As the human race advances and generates new and more efficient medicine, society generates the perception that science has the answer to our problems. A requirement for a doctor in the 21st century, is to become expertly acquainted with the scientific world, meaning, doctors know the most cutting edged science. If doctors know science, and science has the answer, the most obvious correlation would be that doctors know the answer. However, in America, this is no longer always true as doctors overprescribe pills and other medications to patients who don’t need it.This is primarily due to the consumerist culture present in America that makes society susceptible to pharmaceutical media and leads patients to the conclusion that the answer is always in a pill. Regardless of the potentially harmful side-effects, hundreds of doctors in America are driven to overprescribe medication due to hyper-consumerism, scientific progress and efficiency in the search for a quick-fix.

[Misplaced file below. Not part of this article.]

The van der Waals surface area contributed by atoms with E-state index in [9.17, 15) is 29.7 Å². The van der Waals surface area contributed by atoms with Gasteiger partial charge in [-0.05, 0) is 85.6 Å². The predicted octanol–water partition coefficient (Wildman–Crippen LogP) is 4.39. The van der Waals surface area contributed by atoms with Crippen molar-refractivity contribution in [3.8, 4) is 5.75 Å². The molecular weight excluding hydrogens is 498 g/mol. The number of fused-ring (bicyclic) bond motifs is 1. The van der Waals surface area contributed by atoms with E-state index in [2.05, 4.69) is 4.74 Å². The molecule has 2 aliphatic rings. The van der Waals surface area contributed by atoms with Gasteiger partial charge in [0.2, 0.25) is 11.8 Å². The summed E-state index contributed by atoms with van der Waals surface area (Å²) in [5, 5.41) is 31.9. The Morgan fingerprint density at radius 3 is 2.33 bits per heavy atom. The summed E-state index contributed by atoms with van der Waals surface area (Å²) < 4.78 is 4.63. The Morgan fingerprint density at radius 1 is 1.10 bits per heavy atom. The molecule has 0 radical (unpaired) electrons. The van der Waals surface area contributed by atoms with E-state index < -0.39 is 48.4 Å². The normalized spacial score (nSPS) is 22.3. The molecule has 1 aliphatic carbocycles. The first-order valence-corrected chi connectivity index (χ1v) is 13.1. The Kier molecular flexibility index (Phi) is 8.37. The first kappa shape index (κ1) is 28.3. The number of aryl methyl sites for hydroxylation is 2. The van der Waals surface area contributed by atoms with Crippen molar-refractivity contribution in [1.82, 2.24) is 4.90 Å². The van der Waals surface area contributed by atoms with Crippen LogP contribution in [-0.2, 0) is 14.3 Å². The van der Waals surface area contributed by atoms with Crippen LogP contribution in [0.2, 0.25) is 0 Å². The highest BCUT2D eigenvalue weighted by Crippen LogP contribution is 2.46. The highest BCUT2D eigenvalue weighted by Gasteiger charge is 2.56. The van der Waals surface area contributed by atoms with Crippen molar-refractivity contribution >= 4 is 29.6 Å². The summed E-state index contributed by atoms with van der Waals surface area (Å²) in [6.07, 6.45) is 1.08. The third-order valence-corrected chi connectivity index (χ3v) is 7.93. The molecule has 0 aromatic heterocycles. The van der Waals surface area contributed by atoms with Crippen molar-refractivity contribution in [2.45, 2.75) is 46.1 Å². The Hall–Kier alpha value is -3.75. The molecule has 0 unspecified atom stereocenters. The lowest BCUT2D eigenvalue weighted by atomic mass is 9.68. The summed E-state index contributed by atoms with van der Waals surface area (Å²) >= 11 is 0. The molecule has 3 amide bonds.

Overprescription, although very prevalent, is rarely seen in the media due to the powerful pharmaceutical, capitalist machines working in accordance with the medical industry to create and promote a strong consumerist culture in America. Its very unusual nowadays to watch television advertisements and not encounter an ad about a new, more effective, cheaper drug thats readily accessible at the nearest pharmacy. On The Huffington Post, David from GypsyNesters writes, “From what I can, tell those of us who watch the evening news are really, really sick. We need lots of drugs for our blood pressure, erectile dysfunction, depression, asthma, more erectile dysfunction, hair loss, blood clots etc,” (David). These advertisements put direct pressure on western society to go out and buy these medications regardless of natural, holistic remedies. In a 2011 advertisement for the sleep aid Lunesta, the audience is shown a few troubled, sleepless characters being cured by a relaxing, luminescent, green butterfly. This vivid imagery not only puts pressure on the audience to become a consumer, but after the long list of harmful side effects, the ad states, “Ask your doctor if Lunesta is right for you”, thereby indirectly putting pressure on the doctor to prescribe this medication to the patients. A simple issue such as restlessness, can now, according to Lunesta, be cured with a pill like many other minor ailments. Yet despite the possible serious personality changes that Lunesta can cause, David once again states, “These fast-talking laundry lists of the dismal things that might happen if we consume their products should put us off but we continue to consume. Even when the cure is worse than the disease, Americans seem convinced that we need more and more pills,” (David). In contrast, many doctors see drugs like Lunesta as unnecessary and take to more natural approaches. Despite the existence of sleep-inducing drugs, Dr. Kelly Baron, a clinical psychologist and sleep researcher at the Feinberg School of Medicine at Northwestern University, performed an experiment in which she proposed a potential cure for insomnia was to remain active and exercise frequently. In Dr. baron’s experiment, 11 inactive women between the ages of 57 to 70 were made to exercise for 30mins four to six times a week resulting in them sleeping for an average of 46mins extra a night. This experiment shows that a holistic remedy can be just as effective as a pill, however it is not a “quick-fix”. The hyper-consumerism fueled by the media forces western society to seek the quick, unnatural pill, rather than the healthier, less efficient remedy. The medical industry is just that, an industry. Instead of being driven by humanitarian values, the ideal american health system is now fueled by the values of capitalism and material wealth. Doctors are now pressed to overprescribe medications by the benefits that large drug companies provide. An article in NBC Chicago states, “It’s a practice that has long...
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